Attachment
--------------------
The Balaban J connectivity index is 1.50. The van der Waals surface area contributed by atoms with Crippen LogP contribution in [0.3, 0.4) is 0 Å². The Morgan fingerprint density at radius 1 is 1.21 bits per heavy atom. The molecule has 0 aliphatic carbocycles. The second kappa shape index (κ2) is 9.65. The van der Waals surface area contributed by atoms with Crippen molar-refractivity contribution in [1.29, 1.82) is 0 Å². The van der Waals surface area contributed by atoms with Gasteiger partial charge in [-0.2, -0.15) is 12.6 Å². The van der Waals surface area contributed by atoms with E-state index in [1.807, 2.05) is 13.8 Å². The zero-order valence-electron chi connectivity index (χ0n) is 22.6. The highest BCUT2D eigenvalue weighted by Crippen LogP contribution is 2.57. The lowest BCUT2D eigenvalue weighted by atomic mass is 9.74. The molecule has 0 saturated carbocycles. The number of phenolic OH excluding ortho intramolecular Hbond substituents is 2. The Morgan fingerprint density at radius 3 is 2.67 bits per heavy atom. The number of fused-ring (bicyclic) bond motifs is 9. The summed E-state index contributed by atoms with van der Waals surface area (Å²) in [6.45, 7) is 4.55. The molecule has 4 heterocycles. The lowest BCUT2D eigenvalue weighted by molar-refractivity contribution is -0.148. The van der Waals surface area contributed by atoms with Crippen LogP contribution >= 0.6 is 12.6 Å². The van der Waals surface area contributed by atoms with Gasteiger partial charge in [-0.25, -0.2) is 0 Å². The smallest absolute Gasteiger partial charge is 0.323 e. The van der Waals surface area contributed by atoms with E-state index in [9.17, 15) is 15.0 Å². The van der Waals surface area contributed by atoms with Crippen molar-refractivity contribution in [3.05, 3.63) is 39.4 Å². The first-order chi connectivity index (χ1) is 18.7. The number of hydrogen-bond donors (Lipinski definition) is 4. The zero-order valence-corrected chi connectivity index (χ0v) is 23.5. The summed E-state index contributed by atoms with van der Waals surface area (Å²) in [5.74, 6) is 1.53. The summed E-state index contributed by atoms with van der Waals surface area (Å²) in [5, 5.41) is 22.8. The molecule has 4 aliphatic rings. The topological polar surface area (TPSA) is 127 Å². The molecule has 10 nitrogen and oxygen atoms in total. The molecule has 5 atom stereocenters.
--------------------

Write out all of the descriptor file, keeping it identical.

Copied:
The Balaban J connectivity index is 1.50. The van der Waals surface area contributed by atoms with Crippen LogP contribution in [0.3, 0.4) is 0 Å². The Morgan fingerprint density at radius 1 is 1.21 bits per heavy atom. The molecule has 0 aliphatic carbocycles. The second kappa shape index (κ2) is 9.65. The van der Waals surface area contributed by atoms with Crippen molar-refractivity contribution in [1.29, 1.82) is 0 Å². The van der Waals surface area contributed by atoms with Gasteiger partial charge in [-0.2, -0.15) is 12.6 Å². The van der Waals surface area contributed by atoms with E-state index in [1.807, 2.05) is 13.8 Å². The zero-order valence-electron chi connectivity index (χ0n) is 22.6. The highest BCUT2D eigenvalue weighted by Crippen LogP contribution is 2.57. The lowest BCUT2D eigenvalue weighted by atomic mass is 9.74. The molecule has 0 saturated carbocycles. The number of phenolic OH excluding ortho intramolecular Hbond substituents is 2. The Morgan fingerprint density at radius 3 is 2.67 bits per heavy atom. The number of fused-ring (bicyclic) bond motifs is 9. The summed E-state index contributed by atoms with van der Waals surface area (Å²) in [6.45, 7) is 4.55. The molecule has 4 heterocycles. The lowest BCUT2D eigenvalue weighted by molar-refractivity contribution is -0.148. The van der Waals surface area contributed by atoms with Crippen LogP contribution >= 0.6 is 12.6 Å². The van der Waals surface area contributed by atoms with Gasteiger partial charge in [-0.25, -0.2) is 0 Å². The smallest absolute Gasteiger partial charge is 0.323 e. The van der Waals surface area contributed by atoms with E-state index in [9.17, 15) is 15.0 Å². The van der Waals surface area contributed by atoms with Crippen molar-refractivity contribution in [3.05, 3.63) is 39.4 Å². The first-order chi connectivity index (χ1) is 18.7. The number of hydrogen-bond donors (Lipinski definition) is 4. The zero-order valence-corrected chi connectivity index (χ0v) is 23.5. The summed E-state index contributed by atoms with van der Waals surface area (Å²) in [5.74, 6) is 1.53. The summed E-state index contributed by atoms with van der Waals surface area (Å²) in [5, 5.41) is 22.8. The molecule has 4 aliphatic rings. The topological polar surface area (TPSA) is 127 Å². The molecule has 10 nitrogen and oxygen atoms in total. The molecule has 5 atom stereocenters.